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Can somebody help me re-write this with traditional notation ?

  1. Apr 22, 2014 #1
    I apologize if this is the wrong section

    This is an integral written with the first 7 digits of pi, reversed, I think...

    Can somebody write this out with traditional notation ?

    I am still learning the basics of integrals, so I am completely unsure of how to write it out.

    (ln(2951413)^-1 / 10^8) +1 = 1.000000000671…

    10^((6*86400)/66600) * (666+(1/2000))^-2 * (1+(671/10^11))^-1 = 137.0359990826...

    This is within error limits for the 2010 CODATA value for the FSC

    Thanks again,

  2. jcsd
  3. Apr 22, 2014 #2

    Simon Bridge

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    Do you mean [ln(2951413)^-1] / [10^8]
    $$\frac{1}{10^8\ln(2951413)}$$ or [ln(2951413)]^[-1 / 10^8] $$\frac{1}{\big[\ln(2951413)\big]^{10^{-8}}}$$ ?

    ... this one says:$$10^{(6\times 86400)/66600}\big(666+(1/2000)\big)^{-2} \big(1+(671/10^{11})\big)^{-1} = 137.0359990826

    But I don't see any integrations here.

    "##\ln##" indicates the natural logarithm, so that ##\ln(e^x)=x##

    The calculations look like somebody trying to make the fine structure constant have some relationship to mystical numbers. Where did you find these calculations?

    Put that last calculation as X=10ABC where:
    A=6(86400)/(66600)=864/111 ... nearly 8
    B=(666+1/2000)^2=(666.0005)^2=443556.66600025 ... nearly 444000
    C=(1+(671/10^11))^-1 = 1/(1+672x10^-11)=(10^11+672)/(10^11)=100000000672/100000000000 ... very nearly 1.

    then X is about 100000000x444000=44400000000000 and not 137 point whatever.
    Last edited: Apr 22, 2014
  4. Apr 22, 2014 #3


    Staff: Mentor

    Is there some reason you're doing this calculation? As Simon noted, this is not an integral.
  5. Apr 25, 2014 #4
    excellent, thanks for taking the time to explain this to me.

    I thought it was bs, that's why I came here to make sure, lol

    To answer the other poster, I am currently studying ancient languages and the history of encryption, for a book I am writing, which takes me through all sorts of obscure topics, and naturally where there are obscure topics pertaining to things like history, math and languages, there is plenty of folderol, which I encounter commonly in conversations with sophists who practice sesquipedalianism in many forms, sometimes with math.

    Since I am still quite a dolt with math, I have to check these things out.

    Thanks again,

  6. Apr 26, 2014 #5

    Simon Bridge

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    folderol: trivial or nonsensical fuss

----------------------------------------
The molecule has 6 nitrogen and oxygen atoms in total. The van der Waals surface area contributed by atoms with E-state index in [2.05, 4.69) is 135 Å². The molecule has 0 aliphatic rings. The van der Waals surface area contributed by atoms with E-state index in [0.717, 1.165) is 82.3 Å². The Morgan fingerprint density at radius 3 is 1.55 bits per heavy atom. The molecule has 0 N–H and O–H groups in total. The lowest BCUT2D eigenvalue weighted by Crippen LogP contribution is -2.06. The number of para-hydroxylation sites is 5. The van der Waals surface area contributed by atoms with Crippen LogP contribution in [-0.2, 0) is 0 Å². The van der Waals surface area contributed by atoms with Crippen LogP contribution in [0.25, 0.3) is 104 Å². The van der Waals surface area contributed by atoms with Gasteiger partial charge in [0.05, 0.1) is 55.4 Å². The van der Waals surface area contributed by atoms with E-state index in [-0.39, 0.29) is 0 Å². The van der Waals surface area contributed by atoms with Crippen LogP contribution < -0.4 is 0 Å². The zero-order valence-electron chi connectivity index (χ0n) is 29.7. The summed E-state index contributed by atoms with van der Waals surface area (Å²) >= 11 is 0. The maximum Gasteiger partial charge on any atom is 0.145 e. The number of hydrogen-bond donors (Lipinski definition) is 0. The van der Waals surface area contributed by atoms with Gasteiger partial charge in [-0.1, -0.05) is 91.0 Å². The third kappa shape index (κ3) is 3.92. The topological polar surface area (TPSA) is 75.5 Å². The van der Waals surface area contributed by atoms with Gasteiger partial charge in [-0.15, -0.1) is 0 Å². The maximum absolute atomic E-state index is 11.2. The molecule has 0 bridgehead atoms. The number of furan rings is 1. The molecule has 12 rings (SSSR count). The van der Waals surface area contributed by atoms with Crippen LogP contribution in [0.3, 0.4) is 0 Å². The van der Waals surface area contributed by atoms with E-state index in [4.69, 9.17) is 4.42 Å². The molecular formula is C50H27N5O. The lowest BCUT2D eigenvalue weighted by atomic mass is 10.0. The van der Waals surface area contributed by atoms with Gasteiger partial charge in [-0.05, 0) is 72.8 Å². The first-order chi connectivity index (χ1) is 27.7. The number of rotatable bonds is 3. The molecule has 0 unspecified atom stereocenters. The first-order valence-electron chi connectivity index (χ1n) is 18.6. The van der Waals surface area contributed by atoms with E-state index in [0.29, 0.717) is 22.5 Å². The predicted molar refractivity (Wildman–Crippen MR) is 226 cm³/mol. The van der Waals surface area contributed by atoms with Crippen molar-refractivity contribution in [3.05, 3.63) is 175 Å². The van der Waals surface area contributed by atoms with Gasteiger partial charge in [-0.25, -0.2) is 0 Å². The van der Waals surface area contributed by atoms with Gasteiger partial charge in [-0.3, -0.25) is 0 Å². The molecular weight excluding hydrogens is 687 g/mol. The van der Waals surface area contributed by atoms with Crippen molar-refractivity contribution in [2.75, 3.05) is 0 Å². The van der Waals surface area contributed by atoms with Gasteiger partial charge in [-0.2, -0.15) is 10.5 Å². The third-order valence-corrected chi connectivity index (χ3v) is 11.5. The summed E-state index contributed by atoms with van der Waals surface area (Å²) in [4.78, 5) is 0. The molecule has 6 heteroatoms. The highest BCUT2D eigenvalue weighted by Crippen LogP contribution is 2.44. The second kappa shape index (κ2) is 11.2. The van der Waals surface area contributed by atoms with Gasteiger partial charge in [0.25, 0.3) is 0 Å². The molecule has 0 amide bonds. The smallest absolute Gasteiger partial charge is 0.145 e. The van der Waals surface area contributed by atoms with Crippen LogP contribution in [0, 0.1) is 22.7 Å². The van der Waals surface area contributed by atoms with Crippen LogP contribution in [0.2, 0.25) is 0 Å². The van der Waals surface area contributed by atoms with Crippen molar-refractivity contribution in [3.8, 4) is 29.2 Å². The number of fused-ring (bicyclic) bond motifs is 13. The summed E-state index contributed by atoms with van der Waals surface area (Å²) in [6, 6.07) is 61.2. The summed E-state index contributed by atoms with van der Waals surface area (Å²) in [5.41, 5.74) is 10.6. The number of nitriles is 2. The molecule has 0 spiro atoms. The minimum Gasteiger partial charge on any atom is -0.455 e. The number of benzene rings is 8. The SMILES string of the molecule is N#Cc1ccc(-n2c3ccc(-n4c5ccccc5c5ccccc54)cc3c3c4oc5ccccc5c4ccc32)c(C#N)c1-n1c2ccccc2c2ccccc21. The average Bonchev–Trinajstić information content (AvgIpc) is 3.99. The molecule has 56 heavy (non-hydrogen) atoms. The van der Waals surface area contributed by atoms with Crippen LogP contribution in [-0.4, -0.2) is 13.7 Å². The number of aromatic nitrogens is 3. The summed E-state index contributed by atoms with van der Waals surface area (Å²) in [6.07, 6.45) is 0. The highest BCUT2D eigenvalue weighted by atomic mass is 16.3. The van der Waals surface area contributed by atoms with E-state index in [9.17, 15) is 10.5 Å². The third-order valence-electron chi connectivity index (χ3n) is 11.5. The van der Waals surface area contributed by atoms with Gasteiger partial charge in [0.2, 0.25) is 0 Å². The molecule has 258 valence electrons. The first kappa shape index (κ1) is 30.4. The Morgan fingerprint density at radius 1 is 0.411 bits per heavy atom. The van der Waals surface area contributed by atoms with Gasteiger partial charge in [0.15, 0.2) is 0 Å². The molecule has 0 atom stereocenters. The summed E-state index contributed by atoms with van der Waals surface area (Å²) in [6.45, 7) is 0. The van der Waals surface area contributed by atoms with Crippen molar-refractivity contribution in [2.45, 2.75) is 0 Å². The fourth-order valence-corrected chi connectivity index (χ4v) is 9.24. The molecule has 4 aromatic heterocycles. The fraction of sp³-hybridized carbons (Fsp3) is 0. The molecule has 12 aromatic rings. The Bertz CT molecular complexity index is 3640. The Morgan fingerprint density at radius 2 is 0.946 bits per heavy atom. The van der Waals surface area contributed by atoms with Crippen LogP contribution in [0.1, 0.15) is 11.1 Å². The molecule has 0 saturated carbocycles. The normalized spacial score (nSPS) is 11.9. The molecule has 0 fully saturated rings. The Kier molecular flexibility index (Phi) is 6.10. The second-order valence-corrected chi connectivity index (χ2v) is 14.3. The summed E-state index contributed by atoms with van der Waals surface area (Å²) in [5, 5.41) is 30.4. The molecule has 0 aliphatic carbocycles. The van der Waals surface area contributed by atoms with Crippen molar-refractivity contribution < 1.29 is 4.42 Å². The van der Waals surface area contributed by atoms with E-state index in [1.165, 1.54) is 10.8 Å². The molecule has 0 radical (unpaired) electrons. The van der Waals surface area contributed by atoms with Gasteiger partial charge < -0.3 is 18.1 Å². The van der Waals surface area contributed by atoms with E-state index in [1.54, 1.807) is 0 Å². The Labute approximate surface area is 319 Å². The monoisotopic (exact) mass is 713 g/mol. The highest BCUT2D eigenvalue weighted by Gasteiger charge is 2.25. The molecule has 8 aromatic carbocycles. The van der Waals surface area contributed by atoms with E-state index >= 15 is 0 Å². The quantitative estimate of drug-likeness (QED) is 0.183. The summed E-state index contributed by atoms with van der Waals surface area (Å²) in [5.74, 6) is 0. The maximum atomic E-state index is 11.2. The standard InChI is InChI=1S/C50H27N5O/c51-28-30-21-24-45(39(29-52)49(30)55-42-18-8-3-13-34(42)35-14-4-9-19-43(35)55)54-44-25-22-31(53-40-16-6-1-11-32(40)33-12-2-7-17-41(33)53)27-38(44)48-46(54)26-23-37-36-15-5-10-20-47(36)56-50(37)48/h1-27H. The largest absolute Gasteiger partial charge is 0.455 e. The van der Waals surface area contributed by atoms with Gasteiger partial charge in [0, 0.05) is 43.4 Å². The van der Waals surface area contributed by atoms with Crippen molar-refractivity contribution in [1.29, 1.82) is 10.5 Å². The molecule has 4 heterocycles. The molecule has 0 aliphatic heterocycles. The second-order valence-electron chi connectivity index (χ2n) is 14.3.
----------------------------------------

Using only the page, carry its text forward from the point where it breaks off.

Sesquipedalianism (re Horace) is a linguistic style that involves the use of long words.

    Arithmetic can be used to confuse people all too easily:
    I was once challenged, in a bar, to a difficult maths problem to do in my head ... the challenger came up with 427 times "a-hundred-million" and the crowd was most impressed when I instantly came up with 427-hundred-million. Having won the bet I suppressed my disgust - which was increased by the number of people using a calculator to check my answer.

    The "grey elephant from Denmark" trick also exploits math-blindness.

    Then there are a lot of crackpots and outright fraudsters using the tricks to raise money and support various cults and conspiracy theories.

    ... so you thought it was blatantly silly eh?

    You don't need to waste time checking them out mathematically, just apply the crackpot tests.
    i.e. A bunch of equations that just look like the ones you posted can be safely assumed crackpot unless trhe author is prepared to put them in a simpler form.

    More generally:
    Last edited: Apr 26, 2014
  7. Apr 26, 2014 #6
    Yes, I suspected it was rather nonsensical.

    Somebody was trying to convince me that magic squares were somehow related to the things I am studying, which happens to be centered on a set of tables used for calculating calendar cycles in the lunar, solar, and stellar calendars.

    I may not be a math wiz, but I know that that deriving magic squares is a rather trivial matter, and this person had been trying to convince me that the " babylonian square of the sun " was part of what I am studying, lol.

    But hey, it is the internet, lol.

    Thanks again,

  8. Apr 26, 2014 #7

    Simon Bridge